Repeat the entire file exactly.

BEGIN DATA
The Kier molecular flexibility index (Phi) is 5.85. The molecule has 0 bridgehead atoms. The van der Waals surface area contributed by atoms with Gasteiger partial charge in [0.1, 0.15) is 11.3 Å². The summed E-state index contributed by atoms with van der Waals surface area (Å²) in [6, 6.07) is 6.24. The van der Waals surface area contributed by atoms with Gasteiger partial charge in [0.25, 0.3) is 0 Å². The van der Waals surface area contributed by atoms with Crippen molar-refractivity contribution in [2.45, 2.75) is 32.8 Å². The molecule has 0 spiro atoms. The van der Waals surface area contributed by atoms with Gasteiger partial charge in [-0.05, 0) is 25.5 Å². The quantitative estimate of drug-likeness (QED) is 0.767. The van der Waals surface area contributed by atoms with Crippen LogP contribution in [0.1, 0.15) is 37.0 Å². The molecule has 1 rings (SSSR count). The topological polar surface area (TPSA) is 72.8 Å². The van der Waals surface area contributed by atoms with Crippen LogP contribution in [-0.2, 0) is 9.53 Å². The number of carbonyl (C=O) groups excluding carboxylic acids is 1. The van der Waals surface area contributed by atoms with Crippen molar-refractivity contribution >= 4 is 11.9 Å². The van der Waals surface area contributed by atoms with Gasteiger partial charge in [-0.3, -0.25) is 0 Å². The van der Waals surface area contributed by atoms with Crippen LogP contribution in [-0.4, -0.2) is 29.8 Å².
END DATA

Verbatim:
The Kier molecular flexibility index (Phi) is 5.85. The molecule has 0 bridgehead atoms. The van der Waals surface area contributed by atoms with Gasteiger partial charge in [0.1, 0.15) is 11.3 Å². The summed E-state index contributed by atoms with van der Waals surface area (Å²) in [6, 6.07) is 6.24. The van der Waals surface area contributed by atoms with Gasteiger partial charge in [0.25, 0.3) is 0 Å². The van der Waals surface area contributed by atoms with Crippen molar-refractivity contribution in [2.45, 2.75) is 32.8 Å². The molecule has 0 spiro atoms. The van der Waals surface area contributed by atoms with Gasteiger partial charge in [-0.05, 0) is 25.5 Å². The quantitative estimate of drug-likeness (QED) is 0.767. The van der Waals surface area contributed by atoms with Crippen LogP contribution in [0.1, 0.15) is 37.0 Å². The molecule has 1 rings (SSSR count). The topological polar surface area (TPSA) is 72.8 Å². The van der Waals surface area contributed by atoms with Crippen LogP contribution in [-0.2, 0) is 9.53 Å². The number of carbonyl (C=O) groups excluding carboxylic acids is 1. The van der Waals surface area contributed by atoms with Crippen molar-refractivity contribution >= 4 is 11.9 Å². The van der Waals surface area contributed by atoms with Gasteiger partial charge in [-0.3, -0.25) is 0 Å². The van der Waals surface area contributed by atoms with Crippen LogP contribution in [-0.4, -0.2) is 29.8 Å².